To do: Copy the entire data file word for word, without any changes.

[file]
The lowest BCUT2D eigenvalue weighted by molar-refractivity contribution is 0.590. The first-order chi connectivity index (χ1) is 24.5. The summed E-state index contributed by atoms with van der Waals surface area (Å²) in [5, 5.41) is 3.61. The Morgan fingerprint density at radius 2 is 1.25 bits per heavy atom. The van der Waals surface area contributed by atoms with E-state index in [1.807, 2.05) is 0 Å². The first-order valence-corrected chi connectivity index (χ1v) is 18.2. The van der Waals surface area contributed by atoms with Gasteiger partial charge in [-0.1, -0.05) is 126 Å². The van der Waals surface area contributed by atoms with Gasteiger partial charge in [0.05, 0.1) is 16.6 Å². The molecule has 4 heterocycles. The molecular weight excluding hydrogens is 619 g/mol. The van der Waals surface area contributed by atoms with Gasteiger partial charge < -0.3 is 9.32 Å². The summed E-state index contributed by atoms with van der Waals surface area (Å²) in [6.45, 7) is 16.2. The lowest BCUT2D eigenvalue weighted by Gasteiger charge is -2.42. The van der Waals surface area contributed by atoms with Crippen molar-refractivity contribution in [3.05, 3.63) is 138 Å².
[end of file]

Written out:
The lowest BCUT2D eigenvalue weighted by molar-refractivity contribution is 0.590. The first-order chi connectivity index (χ1) is 24.5. The summed E-state index contributed by atoms with van der Waals surface area (Å²) in [5, 5.41) is 3.61. The Morgan fingerprint density at radius 2 is 1.25 bits per heavy atom. The van der Waals surface area contributed by atoms with E-state index in [1.807, 2.05) is 0 Å². The first-order valence-corrected chi connectivity index (χ1v) is 18.2. The van der Waals surface area contributed by atoms with Gasteiger partial charge in [-0.1, -0.05) is 126 Å². The van der Waals surface area contributed by atoms with Gasteiger partial charge in [0.05, 0.1) is 16.6 Å². The molecule has 4 heterocycles. The molecular weight excluding hydrogens is 619 g/mol. The van der Waals surface area contributed by atoms with Gasteiger partial charge < -0.3 is 9.32 Å². The summed E-state index contributed by atoms with van der Waals surface area (Å²) in [6.45, 7) is 16.2. The lowest BCUT2D eigenvalue weighted by Gasteiger charge is -2.42. The van der Waals surface area contributed by atoms with Crippen molar-refractivity contribution in [3.05, 3.63) is 138 Å².